Fear over H1N1 detection brings down swine disease samples
The pork industry is expected to lose billions by the end of the year. A steep drop in pork prices hit the industry in May, when the H1N1 virus was discovered. Though the virus still has not been found in U.S. swine herds, it initially was referred to as “swine flu,” and the name has stuck in popular culture. Some countries refused to import pork from North America and, despite efforts to spread the truth about the safety of pork, the reputation of swine was damaged for a time.
Influenza in swine has been circulating for some time, but so far has been detected only in a few Canadian herds. The USDA has urged producers and veterinarians to continue strict monitoring of U.S. herds.
Agriculture Secretary Tom Vilsack warned in recent weeks that the 2009 pandemic H1N1 influenza virus could move into U.S. swine herds by fall, so USDA is working to speed development of a swine version of a vaccine for the virus. The vaccine could be available by the end of the year, he says. A human H1N1 vaccine has been approved by the Food and Drug Administration and will be available sometime in October.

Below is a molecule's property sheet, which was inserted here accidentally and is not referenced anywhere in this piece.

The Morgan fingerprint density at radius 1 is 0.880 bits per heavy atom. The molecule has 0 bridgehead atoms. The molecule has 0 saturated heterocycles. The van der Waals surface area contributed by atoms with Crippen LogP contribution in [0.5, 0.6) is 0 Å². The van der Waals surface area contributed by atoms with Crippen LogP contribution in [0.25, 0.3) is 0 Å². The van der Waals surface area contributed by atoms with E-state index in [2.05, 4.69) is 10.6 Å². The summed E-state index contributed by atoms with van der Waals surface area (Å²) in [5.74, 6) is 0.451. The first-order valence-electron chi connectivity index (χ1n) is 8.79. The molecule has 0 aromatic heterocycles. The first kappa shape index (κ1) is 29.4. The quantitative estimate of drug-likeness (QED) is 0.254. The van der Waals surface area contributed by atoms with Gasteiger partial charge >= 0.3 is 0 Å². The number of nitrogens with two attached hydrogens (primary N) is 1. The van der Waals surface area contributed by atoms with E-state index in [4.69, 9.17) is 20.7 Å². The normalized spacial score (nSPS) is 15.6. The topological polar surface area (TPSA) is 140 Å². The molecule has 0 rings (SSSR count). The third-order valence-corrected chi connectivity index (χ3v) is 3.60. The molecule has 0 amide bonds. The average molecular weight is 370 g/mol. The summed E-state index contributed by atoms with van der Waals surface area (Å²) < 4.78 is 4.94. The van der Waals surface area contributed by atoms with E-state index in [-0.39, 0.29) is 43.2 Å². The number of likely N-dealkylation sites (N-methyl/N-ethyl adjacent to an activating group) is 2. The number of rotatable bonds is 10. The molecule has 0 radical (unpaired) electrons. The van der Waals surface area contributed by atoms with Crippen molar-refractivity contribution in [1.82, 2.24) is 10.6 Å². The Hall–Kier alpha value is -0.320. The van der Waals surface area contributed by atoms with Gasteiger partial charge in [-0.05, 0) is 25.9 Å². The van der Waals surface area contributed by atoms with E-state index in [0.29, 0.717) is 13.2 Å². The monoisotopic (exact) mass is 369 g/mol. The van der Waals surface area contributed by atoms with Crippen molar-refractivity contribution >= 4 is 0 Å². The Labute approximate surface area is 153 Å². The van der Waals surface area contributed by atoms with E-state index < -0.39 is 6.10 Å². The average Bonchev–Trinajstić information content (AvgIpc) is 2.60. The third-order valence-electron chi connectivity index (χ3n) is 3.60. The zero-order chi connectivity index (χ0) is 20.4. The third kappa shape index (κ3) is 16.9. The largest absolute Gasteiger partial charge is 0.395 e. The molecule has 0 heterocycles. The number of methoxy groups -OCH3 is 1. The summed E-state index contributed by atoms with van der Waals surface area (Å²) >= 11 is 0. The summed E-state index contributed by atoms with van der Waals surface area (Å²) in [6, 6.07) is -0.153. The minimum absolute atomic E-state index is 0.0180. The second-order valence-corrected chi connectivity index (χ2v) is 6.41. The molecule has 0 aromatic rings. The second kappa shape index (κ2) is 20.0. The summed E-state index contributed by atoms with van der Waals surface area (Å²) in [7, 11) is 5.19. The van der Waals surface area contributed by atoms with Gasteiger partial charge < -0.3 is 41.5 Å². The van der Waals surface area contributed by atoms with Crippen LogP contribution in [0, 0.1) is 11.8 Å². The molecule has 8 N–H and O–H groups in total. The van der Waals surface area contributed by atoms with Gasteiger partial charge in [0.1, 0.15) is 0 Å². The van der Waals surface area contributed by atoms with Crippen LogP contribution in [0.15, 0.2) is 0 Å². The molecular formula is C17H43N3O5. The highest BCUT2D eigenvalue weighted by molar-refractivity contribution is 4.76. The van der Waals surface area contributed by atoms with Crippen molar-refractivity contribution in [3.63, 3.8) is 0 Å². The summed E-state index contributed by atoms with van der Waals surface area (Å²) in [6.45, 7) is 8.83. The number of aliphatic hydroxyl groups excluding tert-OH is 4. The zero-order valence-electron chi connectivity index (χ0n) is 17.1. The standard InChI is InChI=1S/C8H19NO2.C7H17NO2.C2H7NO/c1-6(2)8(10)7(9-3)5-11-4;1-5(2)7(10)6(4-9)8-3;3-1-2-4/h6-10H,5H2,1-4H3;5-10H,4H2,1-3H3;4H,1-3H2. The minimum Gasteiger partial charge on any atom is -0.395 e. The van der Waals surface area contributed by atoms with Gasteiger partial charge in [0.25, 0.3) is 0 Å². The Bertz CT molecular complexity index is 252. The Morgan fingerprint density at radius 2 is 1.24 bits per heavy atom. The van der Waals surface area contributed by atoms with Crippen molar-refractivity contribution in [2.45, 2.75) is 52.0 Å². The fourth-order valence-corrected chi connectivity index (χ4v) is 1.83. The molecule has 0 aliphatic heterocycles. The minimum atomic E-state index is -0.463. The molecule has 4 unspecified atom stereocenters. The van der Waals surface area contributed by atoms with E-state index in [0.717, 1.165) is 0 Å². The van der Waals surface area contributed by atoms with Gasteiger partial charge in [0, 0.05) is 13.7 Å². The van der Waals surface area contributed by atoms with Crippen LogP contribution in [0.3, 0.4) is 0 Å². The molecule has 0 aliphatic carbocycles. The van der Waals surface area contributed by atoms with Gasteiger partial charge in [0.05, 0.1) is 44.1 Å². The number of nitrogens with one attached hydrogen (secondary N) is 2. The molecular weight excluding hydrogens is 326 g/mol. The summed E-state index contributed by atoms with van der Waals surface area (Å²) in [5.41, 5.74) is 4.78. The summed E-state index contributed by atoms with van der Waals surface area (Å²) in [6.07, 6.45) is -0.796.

The problem with monitoring swine herds is that many producers fear what virus discovery in their herds would do, says Ed Curlett, USDA Animal and Plant Health Inspection Service (APHIS) spokesman.
Even detection of other common strains of swine influenza, not H1N1, could cause problems if it is misunderstood in media reports, he says.
The USDA has been meeting with pork-industry partners, public-health authorities and government agencies throughout the summer trying to develop a strategy for if, or when, H1N1 comes to U.S. swine herds. The agency found that disease sample submissions in general, not just pertaining to H1N1, have decreased greatly from last year.
“Submissions are down because of fears of what could happen if they have the H1N1 virus,” Curlett says. “We’re trying to get the message out right now to producers that if there is a detection of the H1N1 influenza in their herd, once their animals recover they can move in commerce, they can go to slaughter. They won’t be penalized.”
With influenza viruses constantly changing, Curlett says it’s important the USDA track them to see how they may change again and determine the best way to deal with them.
“We’re trying to do surveillance just to learn more about influenza viruses and to help us in the future in both public and animal-health arenas it will lead to better vaccines and diagnostic tools,” he says. “We have our work cut out for us to get that message across.”